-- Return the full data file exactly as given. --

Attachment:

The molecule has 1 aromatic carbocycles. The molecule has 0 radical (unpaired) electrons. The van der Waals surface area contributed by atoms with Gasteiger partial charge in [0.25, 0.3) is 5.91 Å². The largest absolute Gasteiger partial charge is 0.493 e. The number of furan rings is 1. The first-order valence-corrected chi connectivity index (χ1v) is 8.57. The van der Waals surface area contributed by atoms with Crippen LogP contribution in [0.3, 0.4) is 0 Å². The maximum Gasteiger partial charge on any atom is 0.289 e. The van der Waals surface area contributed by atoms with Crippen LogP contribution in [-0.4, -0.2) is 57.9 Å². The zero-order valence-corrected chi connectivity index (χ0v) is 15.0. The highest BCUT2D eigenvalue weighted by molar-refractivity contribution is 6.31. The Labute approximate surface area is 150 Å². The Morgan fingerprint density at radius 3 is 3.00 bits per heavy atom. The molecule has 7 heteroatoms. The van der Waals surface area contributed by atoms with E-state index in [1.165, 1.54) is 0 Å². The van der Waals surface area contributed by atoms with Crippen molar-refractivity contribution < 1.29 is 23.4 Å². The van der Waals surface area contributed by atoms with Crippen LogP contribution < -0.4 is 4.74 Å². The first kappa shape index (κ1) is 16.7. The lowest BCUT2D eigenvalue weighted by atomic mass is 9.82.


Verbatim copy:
The molecule has 1 aromatic carbocycles. The molecule has 0 radical (unpaired) electrons. The van der Waals surface area contributed by atoms with Gasteiger partial charge in [0.25, 0.3) is 5.91 Å². The largest absolute Gasteiger partial charge is 0.493 e. The number of furan rings is 1. The first-order valence-corrected chi connectivity index (χ1v) is 8.57. The van der Waals surface area contributed by atoms with Crippen LogP contribution in [0.3, 0.4) is 0 Å². The maximum Gasteiger partial charge on any atom is 0.289 e. The van der Waals surface area contributed by atoms with Crippen LogP contribution in [-0.4, -0.2) is 57.9 Å². The zero-order valence-corrected chi connectivity index (χ0v) is 15.0. The highest BCUT2D eigenvalue weighted by molar-refractivity contribution is 6.31. The Labute approximate surface area is 150 Å². The Morgan fingerprint density at radius 3 is 3.00 bits per heavy atom. The molecule has 7 heteroatoms. The van der Waals surface area contributed by atoms with E-state index in [1.165, 1.54) is 0 Å². The van der Waals surface area contributed by atoms with Crippen molar-refractivity contribution < 1.29 is 23.4 Å². The van der Waals surface area contributed by atoms with Crippen LogP contribution < -0.4 is 4.74 Å². The first kappa shape index (κ1) is 16.7. The lowest BCUT2D eigenvalue weighted by atomic mass is 9.82.